On the Corner

Culture and values

by Robert Docter –
Culture and values
A few weeks ago in an On the Corner column titled “A Transparent Culture” I wrote the following paragraph:

Culture develops along with an unwritten series of norms. They are not orders and regulations, codes or rules. They’re not statutes within thick law books. They are more implied than explicit, more inferred than
concrete, more sensed than understood. These norms emerge from values, attitudes and beliefs of the people and become the accepted and acceptable ways of
behaving in a particular group, organization or society.

Without awareness of the values guiding the norms that dictate behavior, we lose the segment of the system that makes the behavior both rational and emotional. We become only legalistic—totally committed to a rule-based life that can easily ignore or minimize certain essential values.

There’s a little expression in value theory that says “values are caught, not bought.” The contagion of the value is transmitted within a family very early within the life of a child. When caregivers consistently model certain ways of behaving the child experiences the behavior, selects inputs on the basis of pleasant and unpleasant sensations from it that then generate certain feelings and thoughts with some level of meaning and seeks to emulate it. With increasing maturity the level of complexity of the value orientation of the child changes, and in adolescence they choose altogether different caregivers.

It’s possible (maybe probable) that the model has little awareness of this transaction. We are, therefore, often spreading a value “virus” in ignorance of its consequences.

We go through life ignoring our values. We have little awareness of them and find ourselves unable to mention very many of them. When someone mentions a particular value, however, we immediately claim it as well. When I ask students or grandchildren to identify their values too often they wonder what I’m talking about.

We achieve the acquisition of values developmentally as we are able to interpret our choices with greater complexity. I believe changes throughout human history indicate the development of the human species itself along this same pathway. Early tribal behavior seems based on power even more than rules. With the Ten Commandments, God gave Israel a set of specific rules to live by. With the development of the later books of the Pentateuch, Israel refined the 10 rules and broadened them to include many more specific situations. Jesus, speaking directly for God, came not to abandon the guidance of human conduct by rules, but instead, to fulfill them through the development of general principles of conduct around values like love and justice. Humanity has had problems using these general principles. Most, it seems, feel much more comfortable with a legalistic approach of specific rules. Nevertheless, this is the way God wants to work and we had all better find ways to get our minds and hearts around his principles.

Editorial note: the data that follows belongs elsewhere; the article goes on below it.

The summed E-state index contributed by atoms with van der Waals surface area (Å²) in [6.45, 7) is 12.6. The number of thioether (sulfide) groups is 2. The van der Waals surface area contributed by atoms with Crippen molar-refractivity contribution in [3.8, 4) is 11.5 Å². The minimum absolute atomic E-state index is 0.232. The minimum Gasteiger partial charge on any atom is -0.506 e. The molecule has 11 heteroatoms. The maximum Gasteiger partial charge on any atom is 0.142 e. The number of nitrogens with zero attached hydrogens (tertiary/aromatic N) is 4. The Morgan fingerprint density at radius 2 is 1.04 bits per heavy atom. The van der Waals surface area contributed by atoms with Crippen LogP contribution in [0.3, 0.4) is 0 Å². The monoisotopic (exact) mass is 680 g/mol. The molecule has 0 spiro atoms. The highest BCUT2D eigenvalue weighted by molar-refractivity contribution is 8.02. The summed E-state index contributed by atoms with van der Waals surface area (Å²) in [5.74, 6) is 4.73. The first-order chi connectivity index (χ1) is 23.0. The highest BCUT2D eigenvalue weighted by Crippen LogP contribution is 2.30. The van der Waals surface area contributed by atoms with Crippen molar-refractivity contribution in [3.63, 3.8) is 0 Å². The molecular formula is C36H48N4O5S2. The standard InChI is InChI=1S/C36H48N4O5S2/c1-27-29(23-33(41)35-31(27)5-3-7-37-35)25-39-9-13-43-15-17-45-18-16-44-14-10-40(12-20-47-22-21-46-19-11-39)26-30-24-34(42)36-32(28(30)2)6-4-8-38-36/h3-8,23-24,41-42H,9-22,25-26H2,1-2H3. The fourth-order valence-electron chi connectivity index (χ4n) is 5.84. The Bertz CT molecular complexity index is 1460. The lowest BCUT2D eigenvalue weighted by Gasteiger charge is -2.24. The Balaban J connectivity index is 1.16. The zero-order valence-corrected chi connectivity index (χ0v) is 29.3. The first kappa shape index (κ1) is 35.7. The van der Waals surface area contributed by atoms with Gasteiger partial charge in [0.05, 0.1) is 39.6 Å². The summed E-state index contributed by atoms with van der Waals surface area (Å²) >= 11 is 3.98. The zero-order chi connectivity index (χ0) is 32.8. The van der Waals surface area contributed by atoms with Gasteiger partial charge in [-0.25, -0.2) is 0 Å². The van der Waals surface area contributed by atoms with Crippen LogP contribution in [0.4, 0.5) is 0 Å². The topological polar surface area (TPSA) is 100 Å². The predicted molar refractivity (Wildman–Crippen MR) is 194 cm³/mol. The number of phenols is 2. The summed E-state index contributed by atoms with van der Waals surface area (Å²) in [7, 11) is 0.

How are we exposed to these values?

I have mentioned above one point of view—that they come from our experience; that we own what we are taught and that the content of this teaching has been passed from generation to generation. Others might emphasize religion as the fundamental root of our values.

Some might suggest that there exists in humans a very basic set of values shared within every culture, available to all and demonstrated by many. Some see values as beliefs, others say ideals initiate them while some say they are those behaviors identified as desirable. Others simply equate values with attitudes—a predisposition to behave in a particular manner according to the circumstances present.

To tell the truth, we don’t have much more than theories about the source of values. Different theorists have different definitions. Many have developed long lists of values—some with well over 500 value statements. Most of the lists contain single word descriptors. In and of themselves, values cannot be identified with positive or negative attributes although many of them are seen that way by most major cultures of the world.

Brian Edgar, director of Evangelistic Alliance, has developed a list of eight Christian values. They include grace, hope, faith, love, justice, joy, service, and peace. He seems to place these in an order of his perception of importance.

We could argue about that point. I would put justice at the top of the list. Psychologist Lawrence Kohlberg wrote: “Justice is not a rule or a set of rules; it is a moral principle—a mode of choosing which is universal. There are exceptions to rules but not to moral principles.” He says that “the core of justice is the distribution of rights and duties regulated by equality and reciprocity.”

This raises the entire question of the relationship between morality and values. Morality has to do with “the generally accepted standards of goodness or rightness in conduct or character” (Webster). I equate values with moral principles.

The critical issue pertains to our awareness of the values or moral principles that we use to guide our choices in life. Without this awareness we are swayed by the exigencies of a given moment or the pressures exerted within a particular environment.

As Christians and Salvationists, we model the teachings of Christ in our daily living. An old expression, “your action speaks so loud, I can’t hear what you are saying” reminds us that action living is testimony to the experience that transforms us. The reality is that we must value justice and exercise moral principles.

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